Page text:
It is too early to speak about the impact of the Trump vision on the Middle East. But we could envision a new realignment of countries and forces across the region. This process, in truth, already began in the last quarter of last year, but it could accelerate under the new Republican administration of Donald Trump. The break in US regional policy in the Middle East will not only be with that of the previous Democratic administration of Barack Obama, but also with the Republican administration of former president George W Bush. So the probable break cuts across party lines in the United States and it will necessitate bipartisan support in Congress, as a precondition for its success, and also clear and resolute directions on the part of the new administration. If this break comes to pass, it will not be less than a revolution in America’s role in the Middle East. For the past 17 years, Washington has meddled in Middle Eastern politics like never before, and to a disastrous outcome. President Trump spoke about an “American carnage” in his inauguration, however the true carnage has been taking place in the Middle East with the United States following a failed policy of exporting American-style democracy across the region starting with the occupied Palestinian territories and from Libya and Tunisia in North Africa to Egypt, Syria, and Iraq to the east. In 17 years the Middle East and parts of North Africa have been turned into killing fields, not unlike Vietnam in the 1960s.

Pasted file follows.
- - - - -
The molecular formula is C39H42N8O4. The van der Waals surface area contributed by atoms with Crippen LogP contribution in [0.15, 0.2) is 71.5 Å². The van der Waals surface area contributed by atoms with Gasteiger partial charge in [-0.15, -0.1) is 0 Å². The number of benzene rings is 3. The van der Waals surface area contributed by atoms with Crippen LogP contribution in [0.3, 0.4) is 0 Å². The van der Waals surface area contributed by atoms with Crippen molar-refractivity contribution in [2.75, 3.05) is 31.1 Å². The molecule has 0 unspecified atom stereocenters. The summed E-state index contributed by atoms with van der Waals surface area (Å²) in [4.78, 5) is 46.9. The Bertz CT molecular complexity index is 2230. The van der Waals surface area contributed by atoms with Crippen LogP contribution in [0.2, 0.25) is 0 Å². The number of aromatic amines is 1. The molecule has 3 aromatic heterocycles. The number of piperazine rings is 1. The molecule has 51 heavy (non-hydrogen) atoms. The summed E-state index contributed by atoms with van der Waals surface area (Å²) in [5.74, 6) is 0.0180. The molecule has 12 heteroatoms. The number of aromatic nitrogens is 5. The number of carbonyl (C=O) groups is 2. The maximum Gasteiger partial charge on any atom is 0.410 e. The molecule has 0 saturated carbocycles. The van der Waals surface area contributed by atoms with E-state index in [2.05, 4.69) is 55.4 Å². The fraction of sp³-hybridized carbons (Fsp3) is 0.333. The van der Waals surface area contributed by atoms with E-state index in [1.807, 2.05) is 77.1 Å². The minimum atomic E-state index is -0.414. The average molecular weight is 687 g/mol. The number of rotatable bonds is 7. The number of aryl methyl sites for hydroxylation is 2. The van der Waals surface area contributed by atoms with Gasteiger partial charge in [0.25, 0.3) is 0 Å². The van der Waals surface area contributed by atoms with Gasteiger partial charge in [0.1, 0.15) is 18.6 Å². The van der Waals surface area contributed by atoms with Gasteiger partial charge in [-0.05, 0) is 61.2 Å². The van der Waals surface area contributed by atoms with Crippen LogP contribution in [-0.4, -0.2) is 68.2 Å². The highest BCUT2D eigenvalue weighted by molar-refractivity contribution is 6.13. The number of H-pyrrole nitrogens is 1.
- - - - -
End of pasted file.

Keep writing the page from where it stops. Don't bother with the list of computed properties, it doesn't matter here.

It was a welcome change to hear the new American president say, on 20 January, that: “We do not seek to impose our way of life on anyone, but rather to let it shine as an example for everyone to follow.” In case these words are translated into action in the months to come, there would be a glimmer of hope for the people and the countries of the Middle East and North Africa to start dreaming of rebuilding their countries from the ravages of American-inspired policies and American-led alliances in the region.